Said he: “The beauty of the work done by the Lagos State government in the area of road construction and maintenance may turn into mourning if urgent steps are not taken within the next 48 hours to repair an eroded electric cable on the ground opposite the gate that leads into Ikotun, off the Ikotun-Egbe-Ejigbo Road. This is the exact place where commuter buses make a U-turn to return to Cele Express.

“The cable supplies electricity to the phalanx of streetlights installed on that part of Ikotun-Egbe-Ejigbo. The cable, which was once insulated and passed through a plastic pipe is now exposed as the insulating material and plastic pipe have broken and damaged under the tyres of uncountable number of buses, tricycles and motorcycles making U-turns at the spot.

“The rainy season is kicking in and flood from the blocked drainage in Ikotun market flows across the road to empty into the canal on the side of the road. Imagine when the flooding happens on the day and time when the cable is energised. Several people would be electrocuted before power supply is cut off.

“That is why the chairman of Ikotun-Igando LCDA and the Lagos State Public Works Corporation need to urgently replace the cable and also protect it with a concrete overlay. A stitch in time will avert mass electrocution.”

Mr. Alfred Dada, who resides in the Agege area of Lagos, told Daily Sun that he had raised the alarm on several occasions over cables within touching distance, but help always came when the damage had been done.

 “It is very dangerous to have electric wires hanging haphazardly, as one can get electrocuted. Children are highly vulnerable as they are unaware of the danger. The authorities should take concrete measures in resolving such situations as timely as possible. Proactive measures are the best ways to solve such problems that could lead to loss of lives,” he said.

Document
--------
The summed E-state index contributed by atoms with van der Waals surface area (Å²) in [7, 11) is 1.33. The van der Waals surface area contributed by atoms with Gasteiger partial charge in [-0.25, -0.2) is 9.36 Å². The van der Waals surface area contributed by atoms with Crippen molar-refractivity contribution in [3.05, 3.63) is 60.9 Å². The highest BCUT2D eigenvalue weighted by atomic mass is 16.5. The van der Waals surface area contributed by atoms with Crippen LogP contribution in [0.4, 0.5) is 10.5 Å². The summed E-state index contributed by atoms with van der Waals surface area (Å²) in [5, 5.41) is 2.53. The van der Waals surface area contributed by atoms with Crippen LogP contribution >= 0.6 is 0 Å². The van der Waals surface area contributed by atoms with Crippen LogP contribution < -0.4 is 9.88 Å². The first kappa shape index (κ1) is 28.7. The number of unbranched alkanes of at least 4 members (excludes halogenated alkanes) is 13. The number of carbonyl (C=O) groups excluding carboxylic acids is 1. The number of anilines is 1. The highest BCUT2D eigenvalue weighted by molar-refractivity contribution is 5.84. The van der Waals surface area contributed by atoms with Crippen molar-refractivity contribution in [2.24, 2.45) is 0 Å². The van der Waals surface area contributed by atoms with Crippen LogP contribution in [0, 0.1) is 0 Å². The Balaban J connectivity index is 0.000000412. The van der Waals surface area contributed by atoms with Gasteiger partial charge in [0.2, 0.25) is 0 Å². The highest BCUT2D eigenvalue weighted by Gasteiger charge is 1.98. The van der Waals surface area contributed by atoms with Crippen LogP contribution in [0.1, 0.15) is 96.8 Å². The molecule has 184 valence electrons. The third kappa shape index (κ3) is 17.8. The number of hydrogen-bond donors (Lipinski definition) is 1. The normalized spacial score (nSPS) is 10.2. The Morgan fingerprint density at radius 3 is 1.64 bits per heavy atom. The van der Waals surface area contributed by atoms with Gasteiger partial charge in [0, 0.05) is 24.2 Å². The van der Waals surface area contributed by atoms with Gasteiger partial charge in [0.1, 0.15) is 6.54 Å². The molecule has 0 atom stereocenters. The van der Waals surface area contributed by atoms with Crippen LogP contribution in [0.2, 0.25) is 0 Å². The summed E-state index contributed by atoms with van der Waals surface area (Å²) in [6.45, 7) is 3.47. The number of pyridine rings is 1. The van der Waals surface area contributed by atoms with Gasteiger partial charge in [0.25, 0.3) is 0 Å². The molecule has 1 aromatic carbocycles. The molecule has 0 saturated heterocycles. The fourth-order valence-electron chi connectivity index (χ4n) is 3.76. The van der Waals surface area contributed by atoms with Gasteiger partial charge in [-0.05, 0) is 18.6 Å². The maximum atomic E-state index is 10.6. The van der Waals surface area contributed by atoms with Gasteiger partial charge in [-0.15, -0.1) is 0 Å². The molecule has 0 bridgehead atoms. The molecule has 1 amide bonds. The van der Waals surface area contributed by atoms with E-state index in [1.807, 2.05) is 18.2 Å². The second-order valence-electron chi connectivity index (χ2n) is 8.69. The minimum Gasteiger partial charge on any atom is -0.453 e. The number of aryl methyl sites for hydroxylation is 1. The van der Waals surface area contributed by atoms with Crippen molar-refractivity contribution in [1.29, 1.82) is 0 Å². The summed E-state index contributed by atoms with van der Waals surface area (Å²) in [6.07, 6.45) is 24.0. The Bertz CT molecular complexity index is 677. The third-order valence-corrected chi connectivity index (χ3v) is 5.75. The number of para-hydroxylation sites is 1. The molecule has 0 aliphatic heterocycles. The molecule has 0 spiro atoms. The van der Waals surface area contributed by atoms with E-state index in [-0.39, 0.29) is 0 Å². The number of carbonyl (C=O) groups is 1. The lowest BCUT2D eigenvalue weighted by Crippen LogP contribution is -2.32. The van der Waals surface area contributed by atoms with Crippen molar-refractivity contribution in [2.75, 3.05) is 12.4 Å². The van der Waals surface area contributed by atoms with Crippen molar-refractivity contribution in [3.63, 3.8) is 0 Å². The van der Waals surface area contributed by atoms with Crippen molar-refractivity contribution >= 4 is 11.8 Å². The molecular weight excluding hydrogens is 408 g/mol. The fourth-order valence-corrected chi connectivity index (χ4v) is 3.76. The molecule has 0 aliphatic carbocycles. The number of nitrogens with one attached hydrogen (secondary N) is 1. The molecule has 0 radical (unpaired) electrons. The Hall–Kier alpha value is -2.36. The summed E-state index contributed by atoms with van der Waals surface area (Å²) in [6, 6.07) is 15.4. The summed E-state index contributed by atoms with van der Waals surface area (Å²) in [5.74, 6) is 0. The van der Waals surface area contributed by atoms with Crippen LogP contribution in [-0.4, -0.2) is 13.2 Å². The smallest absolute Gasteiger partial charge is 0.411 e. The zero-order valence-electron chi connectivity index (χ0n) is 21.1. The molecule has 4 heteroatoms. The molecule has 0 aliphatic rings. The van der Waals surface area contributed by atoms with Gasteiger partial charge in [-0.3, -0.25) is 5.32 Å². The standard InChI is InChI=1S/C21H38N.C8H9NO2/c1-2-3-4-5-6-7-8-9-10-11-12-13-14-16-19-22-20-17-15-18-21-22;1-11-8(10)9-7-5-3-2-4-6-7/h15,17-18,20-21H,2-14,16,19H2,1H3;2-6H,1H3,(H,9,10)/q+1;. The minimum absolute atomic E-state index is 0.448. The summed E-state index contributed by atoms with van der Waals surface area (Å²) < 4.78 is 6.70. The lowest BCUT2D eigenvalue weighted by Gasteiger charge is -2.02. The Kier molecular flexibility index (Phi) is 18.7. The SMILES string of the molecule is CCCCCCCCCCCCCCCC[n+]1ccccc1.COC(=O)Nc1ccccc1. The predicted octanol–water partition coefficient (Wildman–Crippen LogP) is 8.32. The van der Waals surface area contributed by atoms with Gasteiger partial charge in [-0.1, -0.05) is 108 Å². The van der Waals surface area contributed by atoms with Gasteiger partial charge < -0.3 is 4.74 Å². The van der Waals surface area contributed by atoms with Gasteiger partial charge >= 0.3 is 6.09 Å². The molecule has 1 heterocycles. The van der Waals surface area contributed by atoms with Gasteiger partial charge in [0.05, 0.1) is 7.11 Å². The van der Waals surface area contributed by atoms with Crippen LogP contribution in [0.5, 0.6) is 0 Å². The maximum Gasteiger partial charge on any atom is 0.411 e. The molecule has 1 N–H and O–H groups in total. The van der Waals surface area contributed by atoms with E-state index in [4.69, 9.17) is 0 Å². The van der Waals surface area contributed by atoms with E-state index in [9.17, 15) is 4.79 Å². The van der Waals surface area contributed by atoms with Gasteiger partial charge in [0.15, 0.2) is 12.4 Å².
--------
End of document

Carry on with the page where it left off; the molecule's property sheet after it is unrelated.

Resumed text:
The baale of Iwo community in Sango, Ogun State, Chief Obafemi Akinwunmi, who complained of how electricity supply to many houses was badly configured, urged the authorities to correct the configuration, since it is charged to operate the facilities. He said this was necessary to forestall disaster.

“If the electricity distribution companies are giving bills and collecting revenues from communities with poor and questionable connections, it suggests that they may have deliberately ignored the dangers posed to their customers. It is also a display of utter disregard to safety codes set up by the Nigerian Electricity Regulatory Commission (NERC) to ensure safe use of electricity in the country,” he said.

A civil service servant with the Ministry of Environment, Lagos Sate, who didn’t want his name mentioned, said Nigeria should begin to think of laying underground wires. Though he admitted that the system was very expensive to run, he declared that it was safer than overhead connection, which is exposed to many adverse forces. He also called for a careful insulation of electric wires so that they do not come in contact with other wires.

“If underground laying of electricity wires could be achieved in Festac town, it can be achieved throughout the country. It is also another way of beautifying any city.

“People should not construct buildings very close to the wires. They should see that there is a minimum space of three to four metres from the building. Residents should also take an initiative to get the wires insulated and make sure that trees and other impediments do not affect the cables,” he said.